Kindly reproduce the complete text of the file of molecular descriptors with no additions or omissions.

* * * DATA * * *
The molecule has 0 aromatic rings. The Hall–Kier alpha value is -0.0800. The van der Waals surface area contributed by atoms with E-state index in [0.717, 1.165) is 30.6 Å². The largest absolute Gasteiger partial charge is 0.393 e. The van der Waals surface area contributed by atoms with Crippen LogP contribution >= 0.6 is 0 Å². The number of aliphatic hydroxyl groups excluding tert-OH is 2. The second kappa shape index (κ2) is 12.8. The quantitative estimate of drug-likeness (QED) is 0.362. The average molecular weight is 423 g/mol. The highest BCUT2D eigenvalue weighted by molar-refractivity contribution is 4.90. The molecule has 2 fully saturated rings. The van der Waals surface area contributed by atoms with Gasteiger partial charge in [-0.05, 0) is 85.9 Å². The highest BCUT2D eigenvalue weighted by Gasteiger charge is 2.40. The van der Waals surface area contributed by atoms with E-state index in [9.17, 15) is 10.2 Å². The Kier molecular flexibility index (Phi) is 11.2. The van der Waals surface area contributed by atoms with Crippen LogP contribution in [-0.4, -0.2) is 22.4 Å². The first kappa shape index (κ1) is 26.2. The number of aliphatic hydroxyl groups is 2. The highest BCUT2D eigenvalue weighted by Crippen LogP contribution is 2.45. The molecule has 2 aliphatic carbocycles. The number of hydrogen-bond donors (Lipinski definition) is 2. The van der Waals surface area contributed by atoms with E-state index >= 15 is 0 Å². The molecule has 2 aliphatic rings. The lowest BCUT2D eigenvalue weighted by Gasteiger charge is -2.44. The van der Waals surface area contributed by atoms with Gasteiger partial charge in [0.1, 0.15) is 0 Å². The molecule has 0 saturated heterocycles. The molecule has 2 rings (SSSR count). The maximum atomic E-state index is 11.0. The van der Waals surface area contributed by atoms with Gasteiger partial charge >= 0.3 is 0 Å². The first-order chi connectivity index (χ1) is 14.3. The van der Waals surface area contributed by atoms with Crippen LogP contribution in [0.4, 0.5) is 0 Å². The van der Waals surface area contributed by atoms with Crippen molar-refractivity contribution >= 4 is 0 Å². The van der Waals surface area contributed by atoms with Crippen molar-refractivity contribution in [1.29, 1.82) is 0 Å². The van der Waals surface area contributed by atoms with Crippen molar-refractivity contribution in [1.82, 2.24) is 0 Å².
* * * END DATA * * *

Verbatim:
The molecule has 0 aromatic rings. The Hall–Kier alpha value is -0.0800. The van der Waals surface area contributed by atoms with E-state index in [0.717, 1.165) is 30.6 Å². The largest absolute Gasteiger partial charge is 0.393 e. The van der Waals surface area contributed by atoms with Crippen LogP contribution >= 0.6 is 0 Å². The number of aliphatic hydroxyl groups excluding tert-OH is 2. The second kappa shape index (κ2) is 12.8. The quantitative estimate of drug-likeness (QED) is 0.362. The average molecular weight is 423 g/mol. The highest BCUT2D eigenvalue weighted by molar-refractivity contribution is 4.90. The molecule has 2 fully saturated rings. The van der Waals surface area contributed by atoms with Gasteiger partial charge in [-0.05, 0) is 85.9 Å². The highest BCUT2D eigenvalue weighted by Gasteiger charge is 2.40. The van der Waals surface area contributed by atoms with E-state index in [9.17, 15) is 10.2 Å². The Kier molecular flexibility index (Phi) is 11.2. The van der Waals surface area contributed by atoms with Crippen LogP contribution in [-0.4, -0.2) is 22.4 Å². The first kappa shape index (κ1) is 26.2. The number of aliphatic hydroxyl groups is 2. The highest BCUT2D eigenvalue weighted by Crippen LogP contribution is 2.45. The molecule has 2 aliphatic carbocycles. The number of hydrogen-bond donors (Lipinski definition) is 2. The van der Waals surface area contributed by atoms with E-state index >= 15 is 0 Å². The molecule has 2 aliphatic rings. The lowest BCUT2D eigenvalue weighted by Gasteiger charge is -2.44. The van der Waals surface area contributed by atoms with Gasteiger partial charge in [0.1, 0.15) is 0 Å². The molecule has 0 saturated heterocycles. The molecule has 2 rings (SSSR count). The maximum atomic E-state index is 11.0. The van der Waals surface area contributed by atoms with Gasteiger partial charge >= 0.3 is 0 Å². The first-order chi connectivity index (χ1) is 14.3. The van der Waals surface area contributed by atoms with Crippen LogP contribution in [0.4, 0.5) is 0 Å². The van der Waals surface area contributed by atoms with Crippen molar-refractivity contribution >= 4 is 0 Å². The van der Waals surface area contributed by atoms with Crippen molar-refractivity contribution in [1.29, 1.82) is 0 Å². The van der Waals surface area contributed by atoms with Crippen molar-refractivity contribution in [1.82, 2.24) is 0 Å².